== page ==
Mortimer Grimley lived a very unremarkable life. Not that good of a life, but not an evil life, either. Just unremarkable. In fact, so irritatingly unremarkable, that he can’t wait to die because he’s so bored. However, the archangel Gabriel, so frustrated that mortal men squander the gift of life given them, decides to make an example of him. Mort Grimley, deprived of the escape of death, now has a new fate: he must die 1000 times. Gabriel also lays a couple of rules: Mort can’t kill himself, and each death has to be by a different way. He ends up becoming a sort of selfishly-motivated superhero, realizing he can die faster if he throws himself in the way of other people’s harm.

So that’s the “A” story. When I outlined it, I came up with the “B” story that there’s a prostitute named Jodie who was on the run from her pimp and ended up being someone Mort cared enough about to start protecting. Since I’ve started writing, I’ve come up with other subplots involving Gabriel trying to subvert God’s authority and Jodie also being on the run from her abusive priest father. It all just came out of an organic expansion of the base idea, just my brain going “Hmmm, maybe this would fit nicely here” while I was typing.

Of course, spending each day with word count being the only measurable goal can’t mean I’m going to produce the best possible novella I could, I know that. But that’s the beauty of it. Even if what I’m writing isn’t a fantastic novella, it’s still writing. If I come to a part of the story where I feel lethargic about moving the plot along, I can spend a few paragraphs where a character describes his surroundings, has a flashback to a past event, or talks about how cold he feels. Then there’s no way I won’t be able to sift through all of that after I’m done and take something I can use: a funny piece of dialogue, a pretty image, a new character, something that is attention-catching enough that I can stay with it, either later in the novella, in another draft of the novella, or even in future writing projects outside of this one.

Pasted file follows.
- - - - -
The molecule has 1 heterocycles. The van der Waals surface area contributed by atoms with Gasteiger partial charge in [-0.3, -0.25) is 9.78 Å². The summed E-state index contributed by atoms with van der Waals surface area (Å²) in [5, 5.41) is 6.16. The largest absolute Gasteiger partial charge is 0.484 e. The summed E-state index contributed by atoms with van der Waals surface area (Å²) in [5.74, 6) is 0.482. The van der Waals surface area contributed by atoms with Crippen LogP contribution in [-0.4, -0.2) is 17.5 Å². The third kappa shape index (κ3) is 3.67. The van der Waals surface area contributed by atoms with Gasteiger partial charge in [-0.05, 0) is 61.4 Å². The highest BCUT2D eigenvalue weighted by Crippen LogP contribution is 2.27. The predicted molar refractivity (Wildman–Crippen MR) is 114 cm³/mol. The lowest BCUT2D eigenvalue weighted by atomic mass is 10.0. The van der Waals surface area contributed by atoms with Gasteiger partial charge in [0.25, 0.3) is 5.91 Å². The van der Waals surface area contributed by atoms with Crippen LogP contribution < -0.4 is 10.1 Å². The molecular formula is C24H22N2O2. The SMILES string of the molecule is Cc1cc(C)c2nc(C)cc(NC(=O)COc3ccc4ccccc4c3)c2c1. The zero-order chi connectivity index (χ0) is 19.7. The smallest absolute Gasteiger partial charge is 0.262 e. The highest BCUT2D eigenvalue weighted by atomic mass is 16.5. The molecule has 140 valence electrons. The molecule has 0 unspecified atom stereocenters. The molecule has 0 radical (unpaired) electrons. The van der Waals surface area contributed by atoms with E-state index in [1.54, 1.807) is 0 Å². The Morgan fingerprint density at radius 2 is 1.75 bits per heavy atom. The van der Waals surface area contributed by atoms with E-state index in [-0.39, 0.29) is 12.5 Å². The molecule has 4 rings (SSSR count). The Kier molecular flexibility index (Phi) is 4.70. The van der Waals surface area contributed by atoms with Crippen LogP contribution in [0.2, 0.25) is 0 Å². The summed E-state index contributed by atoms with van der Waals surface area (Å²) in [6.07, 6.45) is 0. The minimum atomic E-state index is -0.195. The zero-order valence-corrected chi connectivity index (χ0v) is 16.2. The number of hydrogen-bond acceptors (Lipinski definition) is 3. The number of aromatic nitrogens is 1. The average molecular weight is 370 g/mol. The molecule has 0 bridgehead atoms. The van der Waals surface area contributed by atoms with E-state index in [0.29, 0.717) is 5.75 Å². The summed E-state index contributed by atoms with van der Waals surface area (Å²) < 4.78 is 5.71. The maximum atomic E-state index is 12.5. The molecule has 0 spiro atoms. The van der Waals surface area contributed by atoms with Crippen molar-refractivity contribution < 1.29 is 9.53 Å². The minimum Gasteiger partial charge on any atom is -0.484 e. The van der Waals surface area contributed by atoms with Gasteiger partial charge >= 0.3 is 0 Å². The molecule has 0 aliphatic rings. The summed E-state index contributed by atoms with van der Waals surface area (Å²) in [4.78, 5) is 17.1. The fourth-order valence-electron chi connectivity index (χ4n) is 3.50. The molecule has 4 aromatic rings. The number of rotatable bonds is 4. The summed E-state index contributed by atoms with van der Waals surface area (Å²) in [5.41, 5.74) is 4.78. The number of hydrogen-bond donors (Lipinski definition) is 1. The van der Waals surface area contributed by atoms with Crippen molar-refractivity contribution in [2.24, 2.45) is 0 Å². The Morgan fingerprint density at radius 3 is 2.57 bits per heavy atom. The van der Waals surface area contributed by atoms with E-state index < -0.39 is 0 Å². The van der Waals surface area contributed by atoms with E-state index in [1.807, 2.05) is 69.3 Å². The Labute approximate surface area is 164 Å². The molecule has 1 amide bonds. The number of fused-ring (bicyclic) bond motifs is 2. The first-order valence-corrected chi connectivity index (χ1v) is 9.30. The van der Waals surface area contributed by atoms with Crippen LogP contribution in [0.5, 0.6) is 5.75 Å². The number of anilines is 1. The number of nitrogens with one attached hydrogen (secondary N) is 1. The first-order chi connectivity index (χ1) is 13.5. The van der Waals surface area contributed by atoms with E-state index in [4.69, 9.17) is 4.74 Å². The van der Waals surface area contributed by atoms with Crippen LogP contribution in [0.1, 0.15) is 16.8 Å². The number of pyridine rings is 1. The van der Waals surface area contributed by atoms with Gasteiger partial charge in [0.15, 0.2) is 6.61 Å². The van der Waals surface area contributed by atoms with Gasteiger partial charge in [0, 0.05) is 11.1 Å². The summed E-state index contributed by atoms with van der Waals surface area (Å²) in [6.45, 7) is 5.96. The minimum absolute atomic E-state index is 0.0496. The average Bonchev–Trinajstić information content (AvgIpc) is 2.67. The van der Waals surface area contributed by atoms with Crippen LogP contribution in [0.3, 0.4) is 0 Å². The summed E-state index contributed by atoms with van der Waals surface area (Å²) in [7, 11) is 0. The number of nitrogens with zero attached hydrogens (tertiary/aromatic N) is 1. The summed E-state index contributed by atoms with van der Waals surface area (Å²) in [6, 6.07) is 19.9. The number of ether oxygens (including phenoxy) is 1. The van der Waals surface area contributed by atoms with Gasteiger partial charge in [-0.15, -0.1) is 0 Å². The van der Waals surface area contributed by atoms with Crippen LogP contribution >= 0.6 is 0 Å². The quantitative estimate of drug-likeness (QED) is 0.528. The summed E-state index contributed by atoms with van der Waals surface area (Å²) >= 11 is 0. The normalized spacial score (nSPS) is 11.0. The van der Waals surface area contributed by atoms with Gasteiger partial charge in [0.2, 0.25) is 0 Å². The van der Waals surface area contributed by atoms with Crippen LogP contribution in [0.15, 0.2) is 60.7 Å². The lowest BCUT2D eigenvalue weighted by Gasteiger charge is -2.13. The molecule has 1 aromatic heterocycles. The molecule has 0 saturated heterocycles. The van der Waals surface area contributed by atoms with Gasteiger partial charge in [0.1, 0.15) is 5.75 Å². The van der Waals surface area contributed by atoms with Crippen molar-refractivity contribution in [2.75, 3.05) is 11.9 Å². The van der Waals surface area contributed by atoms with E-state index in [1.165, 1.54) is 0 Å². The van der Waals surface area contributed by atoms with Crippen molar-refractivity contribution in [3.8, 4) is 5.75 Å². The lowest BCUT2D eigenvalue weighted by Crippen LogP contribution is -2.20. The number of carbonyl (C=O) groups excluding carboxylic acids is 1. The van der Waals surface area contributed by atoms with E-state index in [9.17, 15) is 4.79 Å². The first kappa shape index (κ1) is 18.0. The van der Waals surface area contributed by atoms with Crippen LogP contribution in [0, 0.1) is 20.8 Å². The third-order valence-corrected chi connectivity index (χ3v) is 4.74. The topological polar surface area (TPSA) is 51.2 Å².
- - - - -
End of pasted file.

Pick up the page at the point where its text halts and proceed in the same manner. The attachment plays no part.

The point is, I feel like a writer now because I am writing. I am no longer languidly hoping for inspiration to come to me, but using NaNoWriMo as the kick in the ass I needed to force inspiration to come out of me, not from without, but from within, which ultimately is how it must come to any writer, I think. In a good stroke of timing, my classes are finally getting to the point where we are finally writing the scripts for our episodes, as well. Thanks to NaNo, I can hit the ground running with a warm engine instead of getting jolted into action from the cold stillness of creative inactivity. I feel this is having a positive overflow effect into my stand-up as well. Writing is writing, and when you do enough of it, you improve your overall skills.

So, my advice to any aspiring writers reading this: write a lot, but also explore. If one particular form doesn’t work for you, try another, then go back to the first one, then try yet another, and really try to develop a versatile mind. Every week now, instead of wondering what the hell I’m going to do with my free time and ending up visiting various web sites and webcomics, I know I can work on my novella, write jokes, work on the episode for class, or update my blog. There are always opportunities, and any moment spent with ideas in your head but your hands not moving is wasted. You’re not going to feel like a writer if you don’t take the time and effort to be a writer.

The rambling quality of this blog post, however, may be an artifact of my frying my mind with all of my other writing already.